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As might be expected, such a campaign was least successful with younger migrants, who were caught up in the urban flash and excitement. Dance halls, rent parties, the latest fashions were their preoccupations and their release. In Hughes’ “Roots and Trees,” the difficulties of this forced assimilation are illustrated, as is the need for old roots. Richard Wright stated a lesson he had learned: “I knew that I could never really leave the South, for my feelings had already been formed by the South, for there had been slowly instilled into my personality and consciousness, black though I was, the culture of the South.” In addition to the readings mentioned in the narrative, further readings and authors will include: Lisa Chedekel (New Haven). Lisa’s human interest stories, which appear in the “Register,” will bring the realities, joys, and frustrations of living in New Haven closer to home. Her articles are always well-written and provide a forum for discussion. Gwendolyn Brooks (Chicago). “a song in the front yard” speaks to the discontent of a young girl who has led a restricted life. She wants desperately to take part in the wildness and happiness she can see from her front yard. “Beverly Hill, Chicago” details a car trip through one of Chicago’s better neighborhoods. Differences in houses, customs, and surroundings are noted. The riders once again realize that they don’t have enough. Cyrus Colter (Chicago), “The Beach Umbrella.” Elijah seeks respite from work and family cares each Saturday by going to the lakeshore beach. He sometimes made contact with other people but, more often than not, his attempts failed. He became fascinated by the variety of beach umbrellas, to the point where he knew he must have one. He faces the humiliation of asking his son for a loan, and purchases the umbrella. The umbrella seems to turn his luck; a small group gathers and a party takes place: drinking, mild flirtations. The party continues all day until, to Elijah’s chagrin, the participants decide they must leave. The realization hits him that he won’t be able to repay his son. He wanders the beach, hoping to sell the umbrella; there are no takers. The only solution he sees to his money problems is to take on a job in a steel mill, something he has done before and hated. The respite at the beach and the joy of the colorful beach umbrella are over. Langston Hughes (Harlem). Hughes was a firm believer in the value of humor. His creation, Jesse B. Semple, or “Simple,” shared in that belief. Simple was a man who wondered and laughed at the problems of black folks, white folks, just folks—including himself. “Blue Evening” finds Simple down in the dumps. The woman he loves has left him. An impromptu and joyless party takes place. The loneliness a person can feel, even when surrounded by others, is vividly illustrated. “Empty Room” is a musing on the impersonality of city life and city death and the horror of a lack of mourning. Richard Wright (Memphis). Two excerpts from the early part of Black Boy illustrate Richard’s toughening-up process which will come into play with his move to Chicago. “Hunger” (or “The Streets of Memphis”) details how he learned to stand up for himself, at the insistence of his mother. “Kitten” is a cruel tale in which Richard deliberately sets out to annoy his father, while proclaiming his innocence. The incident ends in a grisly manner.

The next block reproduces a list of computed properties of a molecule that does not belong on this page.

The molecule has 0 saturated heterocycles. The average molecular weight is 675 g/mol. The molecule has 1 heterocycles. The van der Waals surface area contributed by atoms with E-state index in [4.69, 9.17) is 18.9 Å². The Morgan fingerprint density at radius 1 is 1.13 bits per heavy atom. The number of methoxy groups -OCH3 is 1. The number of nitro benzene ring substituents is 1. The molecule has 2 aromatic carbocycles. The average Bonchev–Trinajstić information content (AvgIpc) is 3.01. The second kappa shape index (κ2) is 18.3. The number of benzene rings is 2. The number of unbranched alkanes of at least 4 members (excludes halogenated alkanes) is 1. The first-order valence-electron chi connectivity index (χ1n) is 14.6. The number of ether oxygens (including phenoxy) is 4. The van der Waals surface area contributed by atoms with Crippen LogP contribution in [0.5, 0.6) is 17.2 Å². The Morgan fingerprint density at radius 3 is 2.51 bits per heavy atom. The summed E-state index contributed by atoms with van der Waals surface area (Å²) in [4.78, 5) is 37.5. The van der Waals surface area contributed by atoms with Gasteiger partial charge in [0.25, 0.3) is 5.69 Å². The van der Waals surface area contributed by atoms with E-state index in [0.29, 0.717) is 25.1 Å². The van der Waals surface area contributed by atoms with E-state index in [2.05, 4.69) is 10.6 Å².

- Don’t use vile language in public places.
- Don’t act discourteously to other people in public places.
- Don’t allow yourself to be drawn into street brawls.
- Don’t use liberty as a license to do as you please.
- Don’t take the part of law breakers, be they men, women, or children.
- Don’t make yourself a public nuisance.
- Don’t encourage gamblers, disreputable women or men to ply their business any time or place.
- Don’t congregate in crowds on the streets to the disadvantage of others passing along.
- Don’t live in unsanitary houses, or sleep in rooms without proper ventilation.
- Don’t violate city ordinances, relative to health conditions.
- Don’t allow children to beg on the streets.
- Don’t allow boys to steal from or assault peddlers.
Colter, Cyrus. “The Beach Umbrella.” Iowa City: University of Iowa Press, 1972. Short stories.
Grossman, James R. “Land of Hope.” Chicago: The University of Chicago Press, 1991. A detailed study/account of Chicago, the Great Migration—and the changes wrought on blacks and whites.
Hughes, Langston. “The Best of Simple.” New York: Hill and Wang, 1961.
———. “Simple Stakes a Claim.” New York: Rinehart & Company, Inc., 1957.
———. “Simple’s Uncle Sam.” New York: Hill and Wang, 1965.
Lemann, Nicholas. “The Promised Land.” New York: Vintage Books, 1991. A personalized account of the Great Migration. Through interviews, Lemann followed the fortunes and misfortunes of some migrants from Clarksdale, Mississippi to Chicago. Incredibly interesting reading.
Contents of 1992 Volume III | Directory of Volumes | Index | Yale-New Haven Teachers Institute